Cyber Attackers Are Using SIM Card Scams to Steal Money and Information
The first ever SIM card was developed some 29 years ago, in 1991. Right now, there's a good chance that there is at least one SIM card very near you, and although you rarely give it much thought, life without this small silicon chip embedded in a piece of plastic would be very different. When it comes to wireless communication, SIM cards are indispensable, and for the last few years, they've also been helping us connect to the internet on the go. We won't even mention the armies of SIM-enabled Internet-of-Things gadgets that are becoming more and more common. The impact SIM cards have on our everyday lives is pretty substantial, but it could be even more significant if scammers decide to abuse them.
SIM swapping in action
British financial website ThisIsMoney.co.uk recently published the story of Ryan Finnegan – a 37-year-old Scotsman who saw his bank account drained after a SIM swapping attack. We've discussed SIM swapping in the past, and Ryan Finnegan's story showcases just how ruthlessly effective this technique can be.
It all started when Mr. Finnegan received a text message from Tesco Mobile, his mobile communication service provider, thanking him for getting in touch with the telco's customer service department. The thing was, he hadn't actually contacted any customer service people. He called Tesco Mobile who told him that something suspicious might indeed be going on, but since there was nothing visibly wrong with his account, there was no need to worry.
The "don't sweat it" advice was bad. Shortly after, he received another text message, this time from TSB, his bank. It was confirming his online banking registration which was odd considering the fact that he had previously opted out of using the online banking system. Before he could react, the scammers had siphoned £2,500 from Mr. Finnegan's bank account.
Telcos and their role in SIM swapping
We've talked in the past about how most cyberattacks rely on simple social engineering rather than uber-sophisticated hackers and zero-day exploits. When criminals decide to play mind tricks, however, they more often than not turn directly to the victim. With SIM swapping, they use their social engineering skills on the customer service departments of the telecommunications companies.
A SIM swapper's job is to convince the service provider to transfer the victim's number to another SIM card. As you can see from Mr. Finnegan's case, this lets them impersonate the target and do all sorts of damage, including bypassing two-factor authentication and stealing money.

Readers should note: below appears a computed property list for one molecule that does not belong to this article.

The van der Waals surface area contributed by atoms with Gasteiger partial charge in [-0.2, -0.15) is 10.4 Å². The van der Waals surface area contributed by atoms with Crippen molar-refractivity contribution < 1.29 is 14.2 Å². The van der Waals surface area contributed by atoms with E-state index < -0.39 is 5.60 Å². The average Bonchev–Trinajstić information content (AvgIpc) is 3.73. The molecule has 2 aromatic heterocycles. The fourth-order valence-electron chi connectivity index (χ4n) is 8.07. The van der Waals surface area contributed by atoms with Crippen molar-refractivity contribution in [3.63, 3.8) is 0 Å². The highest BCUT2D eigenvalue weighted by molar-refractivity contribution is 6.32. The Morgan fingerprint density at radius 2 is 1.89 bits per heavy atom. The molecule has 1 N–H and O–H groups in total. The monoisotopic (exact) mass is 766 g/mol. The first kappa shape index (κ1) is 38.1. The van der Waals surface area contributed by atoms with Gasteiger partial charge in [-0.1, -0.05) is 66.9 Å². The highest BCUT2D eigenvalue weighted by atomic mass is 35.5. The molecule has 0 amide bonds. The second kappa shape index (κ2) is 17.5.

In the past, transferring a phone number to a new SIM card meant going into the telco's office and providing some form of ID. For the sake of convenience, telecommunications companies now let you do it over the phone, even if the number you're calling from isn't the one you're trying to move.
During their investigation, ThisIsMoney.co.uk asked some of UK's major mobile service providers about the procedures when a number is transferred over the phone. Tesco Mobile preferred not to comment, but the report suggests that it revolves around a security question. In the case of Mr. Finnegan, the question was "What's your favorite color?" apparently, and the SIM swappers made five consecutive calls to the customer service department before they correctly guessed the answer. Despite this, Tesco Mobile failed to spot anything suspicious.
The rest of the service providers did respond to ThisIsMoney.co.uk, and most of them revealed that they too rely on security questions. The flaws of this particular authentication mechanism have been discussed at some considerable length. Indeed, most telcos require additional information before allowing the number transfer, but even so, in the age of social networks, the mere presence of security question as a means of verifying a user's identity is not acceptable.
What can users do about SIM swapping?
Ryan Finnegan ended up getting his money back which is the good news, but it's fair to say that many others like him won't be as lucky. In any case, preventing an attack is less stressful than trying to recover from it. So, what can you do?
As always, the first step is to get to know the threat and to realize that it's very real indeed. It's easy to think that the scammers won't bother with Joe Average, but Action Fraud, a British cybercrime reporting service, recorded nearly 550 successful SIM swapping attacks in the span of three years which goes to show that the "it won't happen to me" mentality is not going to do you any favors.
Learn how your telecommunications provider handles phone number transfers and consider what you can do to make the most of the mechanisms that are forced upon you. Sometimes, you can't escape security questions, but you can make them a bit more useful at protecting your data. Scammers are unlikely to guess, for example, that the name of your dog is "Dihydrogen monoxide".
Last but not least, be on the lookout for anything suspicious, and if you spot something wrong, don't waste any time reporting it to the responsible vendors.